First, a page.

Morocco may see its first crypto bill introduced “in the following days.” The document is already written by the Central Bank and will be discussed with the industry stakeholders.
Late last month, during the press conference, the Governor of Morocco’s Central Bank, Bank Al-Maghrib (BAM), Abdellatif Jouahiri, announced a series of discussions between the BAM and the market participants. Regulators, such as the Moroccan Capital Markets Authority (AMMC), the Insurance Supervisory Authority and Social Security (ACAPS), will also participate. It will precede the implementation of the crypto law.
According to Jouahiri, the BAM collaborated with the International Monetary Fund and the World Bank while working on the document. Earlier reports claim that Moroccan officials also contacted the central banks of France, Sweden and Switzerland to study their regulatory experience with digital assets.
The draft will offer a definition of crypto, “adapted to Moroccan context” and aim at protecting individuals while not constraining innovation. Although the bill’s details weren’t revealed, it could hardly be more restrictive than the current legislation, which outlaws the crypto trade altogether.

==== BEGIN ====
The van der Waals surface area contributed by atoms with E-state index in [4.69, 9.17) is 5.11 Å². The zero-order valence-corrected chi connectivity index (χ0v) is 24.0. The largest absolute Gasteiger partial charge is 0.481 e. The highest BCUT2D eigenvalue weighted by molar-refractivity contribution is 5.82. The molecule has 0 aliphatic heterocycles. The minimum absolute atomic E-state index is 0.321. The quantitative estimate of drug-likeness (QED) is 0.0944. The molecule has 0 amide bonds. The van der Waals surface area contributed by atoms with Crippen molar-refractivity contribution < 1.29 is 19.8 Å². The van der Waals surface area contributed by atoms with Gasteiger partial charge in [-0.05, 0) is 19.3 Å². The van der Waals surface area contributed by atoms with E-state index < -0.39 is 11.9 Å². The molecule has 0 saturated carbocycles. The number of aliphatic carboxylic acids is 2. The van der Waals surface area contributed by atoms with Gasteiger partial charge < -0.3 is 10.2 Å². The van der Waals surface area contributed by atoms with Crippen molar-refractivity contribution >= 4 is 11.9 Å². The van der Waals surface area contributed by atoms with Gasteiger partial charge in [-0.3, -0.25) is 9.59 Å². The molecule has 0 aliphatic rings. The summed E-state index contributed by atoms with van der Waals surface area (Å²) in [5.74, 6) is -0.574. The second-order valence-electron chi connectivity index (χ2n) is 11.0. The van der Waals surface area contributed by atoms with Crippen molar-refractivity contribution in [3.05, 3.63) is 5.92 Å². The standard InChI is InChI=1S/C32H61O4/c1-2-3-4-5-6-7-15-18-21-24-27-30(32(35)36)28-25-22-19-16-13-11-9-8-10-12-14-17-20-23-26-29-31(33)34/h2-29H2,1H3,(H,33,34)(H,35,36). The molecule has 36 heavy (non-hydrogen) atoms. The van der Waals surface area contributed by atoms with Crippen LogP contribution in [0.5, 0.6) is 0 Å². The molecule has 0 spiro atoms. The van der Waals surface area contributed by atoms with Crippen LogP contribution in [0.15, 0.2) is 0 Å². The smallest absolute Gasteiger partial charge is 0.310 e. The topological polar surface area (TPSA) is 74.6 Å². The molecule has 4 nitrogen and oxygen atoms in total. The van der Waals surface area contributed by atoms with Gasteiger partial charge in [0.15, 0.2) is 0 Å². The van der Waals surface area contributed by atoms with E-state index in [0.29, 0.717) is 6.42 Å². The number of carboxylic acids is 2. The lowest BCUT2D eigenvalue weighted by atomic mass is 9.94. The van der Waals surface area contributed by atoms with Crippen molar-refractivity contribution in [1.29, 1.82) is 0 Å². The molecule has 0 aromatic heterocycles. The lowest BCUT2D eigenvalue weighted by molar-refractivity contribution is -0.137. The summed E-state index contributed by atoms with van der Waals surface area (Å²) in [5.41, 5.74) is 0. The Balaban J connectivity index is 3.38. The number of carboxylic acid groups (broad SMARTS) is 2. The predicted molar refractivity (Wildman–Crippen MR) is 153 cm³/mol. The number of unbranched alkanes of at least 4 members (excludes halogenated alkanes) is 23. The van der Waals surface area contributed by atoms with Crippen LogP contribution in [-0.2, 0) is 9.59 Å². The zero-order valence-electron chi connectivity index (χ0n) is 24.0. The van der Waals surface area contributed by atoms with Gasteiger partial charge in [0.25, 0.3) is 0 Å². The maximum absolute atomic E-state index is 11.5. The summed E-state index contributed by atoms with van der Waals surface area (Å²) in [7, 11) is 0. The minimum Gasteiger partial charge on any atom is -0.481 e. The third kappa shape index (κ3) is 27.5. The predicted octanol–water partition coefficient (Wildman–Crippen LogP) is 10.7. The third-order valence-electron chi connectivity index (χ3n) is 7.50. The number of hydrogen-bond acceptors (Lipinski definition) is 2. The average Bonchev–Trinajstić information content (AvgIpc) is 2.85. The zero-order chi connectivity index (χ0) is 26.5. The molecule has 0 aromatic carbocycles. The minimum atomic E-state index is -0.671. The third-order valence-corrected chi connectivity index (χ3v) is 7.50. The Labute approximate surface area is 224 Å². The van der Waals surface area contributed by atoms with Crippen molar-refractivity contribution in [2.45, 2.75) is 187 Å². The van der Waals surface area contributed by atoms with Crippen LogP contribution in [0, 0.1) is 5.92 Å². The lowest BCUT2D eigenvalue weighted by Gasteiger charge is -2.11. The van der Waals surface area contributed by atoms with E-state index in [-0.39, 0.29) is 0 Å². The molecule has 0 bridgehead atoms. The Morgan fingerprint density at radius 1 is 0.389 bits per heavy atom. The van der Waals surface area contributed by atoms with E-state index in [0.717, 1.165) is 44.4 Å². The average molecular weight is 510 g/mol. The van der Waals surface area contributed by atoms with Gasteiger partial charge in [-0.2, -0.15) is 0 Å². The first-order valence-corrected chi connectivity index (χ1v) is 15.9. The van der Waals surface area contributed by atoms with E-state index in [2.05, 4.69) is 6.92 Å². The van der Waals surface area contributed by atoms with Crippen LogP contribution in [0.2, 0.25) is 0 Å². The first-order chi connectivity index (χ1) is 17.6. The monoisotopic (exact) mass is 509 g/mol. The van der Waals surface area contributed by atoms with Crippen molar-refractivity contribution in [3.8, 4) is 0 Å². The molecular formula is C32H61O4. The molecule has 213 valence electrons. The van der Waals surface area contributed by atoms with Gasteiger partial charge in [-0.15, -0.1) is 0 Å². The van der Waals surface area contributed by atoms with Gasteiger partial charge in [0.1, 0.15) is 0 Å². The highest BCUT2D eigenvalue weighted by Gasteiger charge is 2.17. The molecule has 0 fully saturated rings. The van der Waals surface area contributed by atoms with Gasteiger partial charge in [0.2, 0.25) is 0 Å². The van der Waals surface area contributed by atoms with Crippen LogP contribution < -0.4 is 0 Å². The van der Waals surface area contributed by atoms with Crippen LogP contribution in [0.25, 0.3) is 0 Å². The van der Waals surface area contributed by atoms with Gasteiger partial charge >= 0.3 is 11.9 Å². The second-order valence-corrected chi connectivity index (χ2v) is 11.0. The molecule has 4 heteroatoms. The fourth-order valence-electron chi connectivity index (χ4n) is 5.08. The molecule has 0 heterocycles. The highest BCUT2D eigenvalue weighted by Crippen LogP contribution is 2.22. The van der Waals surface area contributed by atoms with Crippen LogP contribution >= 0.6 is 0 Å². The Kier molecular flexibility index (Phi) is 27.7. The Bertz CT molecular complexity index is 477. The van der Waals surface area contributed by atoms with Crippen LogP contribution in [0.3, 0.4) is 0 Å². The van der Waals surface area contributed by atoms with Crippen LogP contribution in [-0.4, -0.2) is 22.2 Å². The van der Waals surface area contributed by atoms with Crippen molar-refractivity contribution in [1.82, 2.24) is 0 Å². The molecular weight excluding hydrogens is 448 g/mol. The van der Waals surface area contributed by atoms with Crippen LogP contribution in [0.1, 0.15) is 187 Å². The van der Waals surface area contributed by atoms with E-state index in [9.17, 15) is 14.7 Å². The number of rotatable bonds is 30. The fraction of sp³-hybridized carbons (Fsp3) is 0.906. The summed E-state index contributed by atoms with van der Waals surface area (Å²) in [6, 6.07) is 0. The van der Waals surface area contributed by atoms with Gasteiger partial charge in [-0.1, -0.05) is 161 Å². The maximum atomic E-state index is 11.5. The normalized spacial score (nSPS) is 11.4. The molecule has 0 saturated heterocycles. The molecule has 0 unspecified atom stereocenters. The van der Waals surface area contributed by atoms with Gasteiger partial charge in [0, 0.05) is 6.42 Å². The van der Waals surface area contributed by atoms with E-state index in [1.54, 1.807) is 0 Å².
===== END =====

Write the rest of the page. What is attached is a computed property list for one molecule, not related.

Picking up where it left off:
In 2022, Morocco became the fastest-growing crypto market in Northern Africa, going from 2.4% of the population owing digital assets in 2021 to 3.1% a year later. In 2020, Soluna deployed the first blockchain-powered wind farm in Dakhla, the Southern and most windy district of Morocco. The energy excess of this farm powers the crypto mining operations.
A recent report from Chainalysis reveals that the crypto market in the Middle East and North Africa (MENA) region is the fastest growing in the world. Transaction volume in the MENA region reveals users received $566 billion in crypto in the time frame of July 2021 to June 2022. This is 48% more than the previous year.